I provide here a proof for the case $A=\mathcal{O}_{\mathbb{C}^n, 0}$ is the local algebra of holomorphic germs of functions. Surprisingly I haven't found the general statement in the classical books, except the $n=2$ case (intersection multiplicity of plane curves), which can be found e.g. in pg. 38. Fulton. For the proof below thanks to A. Némethi, A. Sándor, P. Frenkel.
I'm curious in which generality is it true for other algebras.

Of course we have to assume that the dimensions are finite. The statement follows from the following lemma by induction:

*Lemma:* Let $a_1=bc$ a nontrivial decomposition, assume that $c$ is irreducible. Then we have an exact sequence
$$
0 \to \frac{A}{(b, a_2, \dots, a_n)} \to
\frac{A}{(bc, a_2, \dots, a_n)} \to
\frac{A}{(c, a_2, \dots, a_n)}
\to 0.
$$

*Proof of lemma:* Of course we have an exact sequence

$$
0 \to \frac{(c, a_2, \dots, a_n)}{(bc, a_2, \dots, a_n)} \to
\frac{A}{(bc, a_2, \dots, a_n)} \to
\frac{A}{(c, a_2, \dots, a_n)}
\to 0.
$$

We will be ready if we show that the multiplication by $c$ induces an isomorphism
$$ \mu:
\frac{A}{(b, a_2, a_3 \dots, a_n)} \to \frac{(c, a_2, a_3 \dots, a_n)}{(bc, a_2, a_3 \dots, a_n)}.
$$
Clearly $\mu$ is well defined and surjective. For the injectivity take $x \in A$ such that $\mu[x]=0$, we have to show that $[x]=0$. That is, $cx \in (bc, a_2, a_3, \dots, a_n)$ implies $x \in (b, a_2, a_3, \dots, a_n)$. That is, we assume that
$$cx=l_1 bc+ l_2 a_2 + l_3 a_3 + \dots + l_n a_n$$
holds with some $l_i \in A$, and we want to conclude that there are $l_i' \in A$ such that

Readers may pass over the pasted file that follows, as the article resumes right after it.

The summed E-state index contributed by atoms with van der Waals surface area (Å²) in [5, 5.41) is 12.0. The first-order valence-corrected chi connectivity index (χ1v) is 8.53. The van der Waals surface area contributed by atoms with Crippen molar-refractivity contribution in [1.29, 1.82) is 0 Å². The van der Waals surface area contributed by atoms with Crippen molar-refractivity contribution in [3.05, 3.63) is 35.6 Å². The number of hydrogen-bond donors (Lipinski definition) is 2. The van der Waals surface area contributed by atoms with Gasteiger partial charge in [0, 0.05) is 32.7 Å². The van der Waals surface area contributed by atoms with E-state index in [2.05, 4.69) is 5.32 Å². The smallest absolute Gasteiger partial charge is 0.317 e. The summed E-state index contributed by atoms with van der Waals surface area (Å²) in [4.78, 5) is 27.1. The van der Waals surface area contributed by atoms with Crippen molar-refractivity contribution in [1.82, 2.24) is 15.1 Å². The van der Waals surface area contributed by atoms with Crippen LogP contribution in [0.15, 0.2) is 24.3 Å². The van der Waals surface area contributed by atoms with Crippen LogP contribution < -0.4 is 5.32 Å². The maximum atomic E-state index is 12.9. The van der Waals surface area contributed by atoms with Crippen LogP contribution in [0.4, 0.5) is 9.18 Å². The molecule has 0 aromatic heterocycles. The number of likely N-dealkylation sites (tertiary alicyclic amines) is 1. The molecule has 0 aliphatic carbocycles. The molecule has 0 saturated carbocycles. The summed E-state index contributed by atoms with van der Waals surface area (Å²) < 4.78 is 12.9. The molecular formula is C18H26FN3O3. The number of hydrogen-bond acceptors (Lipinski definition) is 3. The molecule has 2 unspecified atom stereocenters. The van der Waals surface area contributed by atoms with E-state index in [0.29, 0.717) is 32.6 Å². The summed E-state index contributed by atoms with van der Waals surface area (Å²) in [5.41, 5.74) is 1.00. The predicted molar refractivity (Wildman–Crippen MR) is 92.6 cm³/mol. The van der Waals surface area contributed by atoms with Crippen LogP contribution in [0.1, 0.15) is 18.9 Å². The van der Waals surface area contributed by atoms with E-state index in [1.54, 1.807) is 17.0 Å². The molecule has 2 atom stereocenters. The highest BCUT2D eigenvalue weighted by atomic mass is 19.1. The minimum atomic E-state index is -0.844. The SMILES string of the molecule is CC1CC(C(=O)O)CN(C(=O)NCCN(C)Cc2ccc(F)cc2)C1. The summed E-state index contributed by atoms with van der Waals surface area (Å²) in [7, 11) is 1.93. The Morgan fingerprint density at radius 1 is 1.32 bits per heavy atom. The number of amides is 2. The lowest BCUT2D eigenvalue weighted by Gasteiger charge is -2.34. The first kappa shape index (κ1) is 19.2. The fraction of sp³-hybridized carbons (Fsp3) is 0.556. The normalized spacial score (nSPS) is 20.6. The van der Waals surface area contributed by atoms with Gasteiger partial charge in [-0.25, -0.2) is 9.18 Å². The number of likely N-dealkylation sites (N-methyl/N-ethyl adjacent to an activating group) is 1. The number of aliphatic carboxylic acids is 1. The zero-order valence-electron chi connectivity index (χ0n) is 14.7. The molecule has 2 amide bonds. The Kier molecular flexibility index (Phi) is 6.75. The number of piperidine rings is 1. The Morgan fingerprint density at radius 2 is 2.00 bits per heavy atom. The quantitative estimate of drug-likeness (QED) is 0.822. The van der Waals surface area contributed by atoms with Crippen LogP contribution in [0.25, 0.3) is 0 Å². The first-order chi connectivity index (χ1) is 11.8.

$$ x=l'_1 b+l_2' a_2 +l_3' a_3 + \dots + l_n' a_n.$$
From the condition we obtain
$$ c(x-l_1 b)=l_2 a_2 + l_3 a_3 + \dots + l_n a_n.$$
Here we see why the $n=2$ case is special: since $a_2$ is not divisible by $c$, $l_2$ must be divisible, hence we can divide both sides by $c$ and obtain the conclusion with $l_1'=l_1$ and $l_2'=l_2/c$.

For arbitrary $n$ we need some singularity theory. Namely,
$$
\dim \frac{\mathcal{O}_{(\mathbb{C}^n, 0)}}{(a_1, a_2, a_3, \dots , a_n)}
$$
is finite if and only is the common zero set of the germs $a_i$ contains only one ponint, the origin. In this case the ideal $I=I(a_i)_{i=n}^n$ is called *complete intersection*. Another equivalent algebraic characterization is that $a_i$ form a *regular sequence*, i.e. for all $i$
$$[a_i] \in \frac{\mathcal{O}_{(\mathbb{C}^n, 0)}}{(a_1, a_2, a_3, \dots , a_{i-1})} $$
is not a zero divisor. I guess it can be found in many books e.g. Looijenga, Mond-Ballesteros.

Therefore $[a_1]$ is not a zero divisor in
$$ \frac{\mathcal{O}_{(\mathbb{C}^n, 0)}}{( a_2, a_3, \dots , a_n)} ,$$
hence $[c]$ is not a zero divisor. That is,
$$ c(x-l_1 b)=l_2 a_2 + l_3 a_3 + \dots + l_n a_n.$$
implies
$$ x-l_1 b=l'_2 a_2 + l'_3 a_3 + \dots + l'_n a_n,$$
what we wanted to prove.